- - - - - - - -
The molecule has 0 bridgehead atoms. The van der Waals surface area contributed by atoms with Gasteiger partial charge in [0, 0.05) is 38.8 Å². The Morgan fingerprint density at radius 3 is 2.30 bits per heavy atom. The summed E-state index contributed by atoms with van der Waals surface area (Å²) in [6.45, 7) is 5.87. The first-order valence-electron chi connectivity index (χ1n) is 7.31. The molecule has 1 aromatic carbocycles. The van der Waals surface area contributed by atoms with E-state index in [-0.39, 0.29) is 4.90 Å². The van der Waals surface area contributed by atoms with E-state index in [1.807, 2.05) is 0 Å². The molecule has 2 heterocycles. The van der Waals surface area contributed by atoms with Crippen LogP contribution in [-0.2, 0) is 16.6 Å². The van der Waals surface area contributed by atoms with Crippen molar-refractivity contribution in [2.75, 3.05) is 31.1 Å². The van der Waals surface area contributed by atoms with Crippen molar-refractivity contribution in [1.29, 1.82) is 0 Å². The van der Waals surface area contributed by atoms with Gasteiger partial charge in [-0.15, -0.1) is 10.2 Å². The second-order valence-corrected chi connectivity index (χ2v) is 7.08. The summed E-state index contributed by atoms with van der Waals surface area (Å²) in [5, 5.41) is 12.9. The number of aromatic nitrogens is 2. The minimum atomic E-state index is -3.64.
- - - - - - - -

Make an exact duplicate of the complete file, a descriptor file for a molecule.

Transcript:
The molecule has 0 bridgehead atoms. The van der Waals surface area contributed by atoms with Gasteiger partial charge in [0, 0.05) is 38.8 Å². The Morgan fingerprint density at radius 3 is 2.30 bits per heavy atom. The summed E-state index contributed by atoms with van der Waals surface area (Å²) in [6.45, 7) is 5.87. The first-order valence-electron chi connectivity index (χ1n) is 7.31. The molecule has 1 aromatic carbocycles. The van der Waals surface area contributed by atoms with E-state index in [-0.39, 0.29) is 4.90 Å². The van der Waals surface area contributed by atoms with E-state index in [1.807, 2.05) is 0 Å². The molecule has 2 heterocycles. The van der Waals surface area contributed by atoms with Crippen LogP contribution in [-0.2, 0) is 16.6 Å². The van der Waals surface area contributed by atoms with Crippen molar-refractivity contribution in [2.75, 3.05) is 31.1 Å². The van der Waals surface area contributed by atoms with Crippen molar-refractivity contribution in [1.29, 1.82) is 0 Å². The van der Waals surface area contributed by atoms with Gasteiger partial charge in [-0.15, -0.1) is 10.2 Å². The second-order valence-corrected chi connectivity index (χ2v) is 7.08. The summed E-state index contributed by atoms with van der Waals surface area (Å²) in [5, 5.41) is 12.9. The number of aromatic nitrogens is 2. The minimum atomic E-state index is -3.64.